3. The cleaner of claim 2 wherein said circuit means comprises a first of said conductors interconnecting one s1de of each motor, a second of said conductors for connecting said first conductor to said source, and a third of said conductors for connecting the other side of each motor to said source, said first switch is located in one of said second and third conductors, and said electric relay means is connected to said first and third conductors.

4. A vacuum cleaner, comprising: a motor fan suction unit having a first electric motor; a floor contacting motor brush unit having a second electric motor therein; a suction hose unit connecting said suction unit and motor brush unit having a hand engaging portion for propelling said motor brush unit over a floor; circuit means for connecting both said motors to a source of alternating current including a plurality of current carrying conductors in said hose; a first switch on said 'hose unit adjacent said hand engaging portion for controlling current flow to both said motors; a conductor in said motor brush unit including a variable speed control switch means for connecting said first motor across said source; and means for switching said variable speed switch from a higher to a lower speed upon closing said first switch means.

5. The cleaner of claim 4 wherein said variable speed control means comprises an electric relay means having a movable armature connected to said variable switch means.

6. The cleaner of claim 5 wherein there is provided in said motor brush unit conductor a gatable conduction device having one side connected to said first motor through said variable speed control means and the other side connected to one side of said source, said other side of said gatable conduction device also being connected through an impedance to said second motor.

7. The cleaner of claim 6 wherein said gatable conduction device is bidirectional.

References Cited UNITED STATES PATENTS 2,072,690 3/ 1937 Smellie 15-377X 2,348,861 5/1944 Smellie 15-377X 2,987,751 6/1961 Meyerhoefer 15-377X PETE-R EELDMAN, Primary Examiner US. Cl. X.IR.

Referenced by
Citing PatentFiling datePublication dateApplicantTitle
US3733697 *Jul 28, 1971May 22, 1973Brown FMethod of making a vacuum cleaner hose assembly
US4357729 *Jan 26, 1981Nov 9, 1982Whirlpool CorporationVacuum cleaner control
US4370777 *Nov 28, 1980Feb 1, 1983Duepro AgElectric motor control for vacuum cleaner
US4473923 *May 10, 1982Oct 2, 1984Dayco CorporationVacuum cleaning tool adapter with electrical control means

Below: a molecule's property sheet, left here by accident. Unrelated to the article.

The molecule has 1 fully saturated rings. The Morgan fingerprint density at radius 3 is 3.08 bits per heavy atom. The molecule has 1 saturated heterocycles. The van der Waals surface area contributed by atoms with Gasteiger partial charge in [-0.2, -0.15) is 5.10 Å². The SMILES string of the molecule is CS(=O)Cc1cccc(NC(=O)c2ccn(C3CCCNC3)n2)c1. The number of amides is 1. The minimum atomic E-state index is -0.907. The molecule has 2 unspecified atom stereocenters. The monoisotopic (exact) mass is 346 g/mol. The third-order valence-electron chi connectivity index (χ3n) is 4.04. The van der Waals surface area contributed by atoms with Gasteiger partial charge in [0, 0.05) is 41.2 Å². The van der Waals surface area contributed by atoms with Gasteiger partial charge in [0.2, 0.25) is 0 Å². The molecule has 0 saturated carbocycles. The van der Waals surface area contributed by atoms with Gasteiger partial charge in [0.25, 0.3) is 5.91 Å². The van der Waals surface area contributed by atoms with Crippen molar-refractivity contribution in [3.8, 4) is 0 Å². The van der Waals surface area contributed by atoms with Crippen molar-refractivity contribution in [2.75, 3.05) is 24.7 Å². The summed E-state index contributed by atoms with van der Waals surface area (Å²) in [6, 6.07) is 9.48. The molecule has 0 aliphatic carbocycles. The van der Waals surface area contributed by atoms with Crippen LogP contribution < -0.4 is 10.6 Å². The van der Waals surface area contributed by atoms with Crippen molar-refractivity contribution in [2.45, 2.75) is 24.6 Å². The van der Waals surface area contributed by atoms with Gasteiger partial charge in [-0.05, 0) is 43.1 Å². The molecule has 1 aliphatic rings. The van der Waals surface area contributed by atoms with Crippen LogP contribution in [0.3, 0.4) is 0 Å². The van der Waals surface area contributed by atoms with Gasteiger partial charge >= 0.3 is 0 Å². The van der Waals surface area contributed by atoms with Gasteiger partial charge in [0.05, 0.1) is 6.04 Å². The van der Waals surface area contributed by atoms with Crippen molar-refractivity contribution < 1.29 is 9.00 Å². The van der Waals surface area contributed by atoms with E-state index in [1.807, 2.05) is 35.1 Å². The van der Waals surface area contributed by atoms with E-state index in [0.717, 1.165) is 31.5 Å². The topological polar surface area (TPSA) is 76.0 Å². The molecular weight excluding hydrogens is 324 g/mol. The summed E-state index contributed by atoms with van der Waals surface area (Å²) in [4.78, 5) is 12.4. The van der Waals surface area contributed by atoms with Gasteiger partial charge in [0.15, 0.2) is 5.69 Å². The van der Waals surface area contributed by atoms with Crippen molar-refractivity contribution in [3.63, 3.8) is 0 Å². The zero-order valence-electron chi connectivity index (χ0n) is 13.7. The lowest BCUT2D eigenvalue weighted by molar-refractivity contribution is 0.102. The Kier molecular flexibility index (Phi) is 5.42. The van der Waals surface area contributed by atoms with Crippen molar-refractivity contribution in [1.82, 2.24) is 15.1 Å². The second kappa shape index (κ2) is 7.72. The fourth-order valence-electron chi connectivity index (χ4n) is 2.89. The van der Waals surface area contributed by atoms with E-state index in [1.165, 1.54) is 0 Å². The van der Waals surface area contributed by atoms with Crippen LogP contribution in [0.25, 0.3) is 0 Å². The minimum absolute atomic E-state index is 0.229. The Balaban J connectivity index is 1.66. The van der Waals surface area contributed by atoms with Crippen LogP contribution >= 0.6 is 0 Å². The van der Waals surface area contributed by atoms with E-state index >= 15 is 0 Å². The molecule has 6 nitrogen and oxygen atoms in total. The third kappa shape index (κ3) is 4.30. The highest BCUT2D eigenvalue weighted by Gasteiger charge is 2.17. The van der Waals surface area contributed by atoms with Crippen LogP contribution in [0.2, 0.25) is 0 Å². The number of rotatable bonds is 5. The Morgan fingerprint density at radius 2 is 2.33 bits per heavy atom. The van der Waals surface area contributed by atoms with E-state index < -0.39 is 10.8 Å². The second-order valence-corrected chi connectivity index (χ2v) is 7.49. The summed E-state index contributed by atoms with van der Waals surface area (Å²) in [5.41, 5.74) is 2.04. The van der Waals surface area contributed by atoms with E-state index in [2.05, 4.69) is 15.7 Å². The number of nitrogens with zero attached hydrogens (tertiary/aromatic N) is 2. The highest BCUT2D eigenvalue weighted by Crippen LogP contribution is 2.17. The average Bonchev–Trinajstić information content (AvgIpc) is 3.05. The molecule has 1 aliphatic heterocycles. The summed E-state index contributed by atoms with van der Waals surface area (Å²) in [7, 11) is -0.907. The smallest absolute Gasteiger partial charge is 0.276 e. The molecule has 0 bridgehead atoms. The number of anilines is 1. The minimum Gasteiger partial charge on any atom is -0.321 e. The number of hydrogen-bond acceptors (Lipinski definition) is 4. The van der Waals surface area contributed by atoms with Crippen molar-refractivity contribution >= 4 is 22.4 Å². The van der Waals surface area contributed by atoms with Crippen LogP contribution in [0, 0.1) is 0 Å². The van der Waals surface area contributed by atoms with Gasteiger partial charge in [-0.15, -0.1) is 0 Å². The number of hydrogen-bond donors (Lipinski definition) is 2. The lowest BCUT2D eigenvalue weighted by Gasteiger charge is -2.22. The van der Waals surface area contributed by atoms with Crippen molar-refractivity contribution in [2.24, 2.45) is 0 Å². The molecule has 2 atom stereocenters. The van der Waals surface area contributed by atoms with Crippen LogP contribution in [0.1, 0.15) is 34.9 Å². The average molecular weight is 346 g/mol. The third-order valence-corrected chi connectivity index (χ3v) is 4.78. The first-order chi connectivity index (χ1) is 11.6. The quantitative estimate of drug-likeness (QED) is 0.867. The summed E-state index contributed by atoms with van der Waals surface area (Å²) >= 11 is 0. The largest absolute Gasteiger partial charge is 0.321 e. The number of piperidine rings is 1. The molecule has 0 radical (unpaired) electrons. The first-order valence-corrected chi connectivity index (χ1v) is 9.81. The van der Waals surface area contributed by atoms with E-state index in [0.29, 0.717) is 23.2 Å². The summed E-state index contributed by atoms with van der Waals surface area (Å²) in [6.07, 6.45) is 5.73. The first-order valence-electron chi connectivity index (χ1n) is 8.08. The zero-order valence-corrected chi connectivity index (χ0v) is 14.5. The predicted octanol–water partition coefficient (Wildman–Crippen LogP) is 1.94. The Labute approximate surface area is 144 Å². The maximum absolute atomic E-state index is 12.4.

US4654924 *Dec 31, 1985Apr 7, 1987Whirlpool CorporationMicrocomputer control system for a canister vacuum cleaner
US4987637 *Oct 20, 1986Jan 29, 1991Whirlpool CorporationCanister vacuum cleaner and method of manufacture
US5105502 *Jun 11, 1991Apr 21, 1992Matsushita Electric Industrial Co., Ltd.Vacuum cleaner with function to adjust sensitivity of dust sensor
US5136750 *Jun 28, 1991Aug 11, 1992Matsushita Electric Industrial Co., Ltd.Vacuum cleaner with device for adjusting sensitivity of dust sensor
US5389004 *Apr 23, 1993Feb 14, 1995Electrolux CorporationHandle and wand system for vacuum cleaner
US5472346 *Oct 12, 1994Dec 5, 1995Electrolux CorporationSwivel joint for vacuum cleaner
US5495636 *Apr 5, 1995Mar 5, 1996U.S. Philips CorporationVacuum cleaner with independently operating on/off switches on the handle and the motor housing
US5507067 *May 12, 1994Apr 16, 1996Newtronics Pty Ltd.Electronic vacuum cleaner control system
US5515572 *May 31, 1995May 14, 1996Electrolux CorporationElectronic vacuum cleaner control system
US5542146 *May 31, 1995Aug 6, 1996Electrolux CorporationElectronic vacuum cleaner control system
US5551731 *Oct 12, 1994Sep 3, 1996Electrolux CorporationHandle system for vacuum cleaner
US5747973 *Dec 11, 1996May 5, 1998Shop Vac CorporationCurrent regulating switch circuit
US20040134014 *Jan 10, 2003Jul 15, 2004Hawkins Thomas W.Vacuum cleaner having a variable speed brushroll
DE102005045309A1 *Sep 16, 2005Mar 22, 2007Alfred Kärcher Gmbh & Co. KgSauggerät
EP0022224A1 *Jun 26, 1980Jan 14, 1981Siemens AktiengesellschaftSuction cleaner with a variable rotation-speed blower motor and plug-in unit for an auxiliary brush appliance
EP0173301A2 *Aug 27, 1985Mar 5, 1986Tennant CompanySweeper with speed control for brush and vacuum fan
EP0173301A3 *Aug 27, 1985Jul 15, 1987Tennant CompanySweeper with speed control for brush and vacuum fan
EP1314389A1 *Oct 17, 2002May 28, 2003Thomas WiedemannFlexible hose unit for the main vacuum cleaner of a central vacuum cleaning system
Classifications
U.S. Classification15/327.1, 15/377
International ClassificationA47L9/28, H02P25/14
Cooperative ClassificationA47L9/2847, H02P25/14, A47L9/2842, A47L9/2857
European ClassificationA47L9/28D2, A47L9/28F, A47L9/28D4, H02P25/14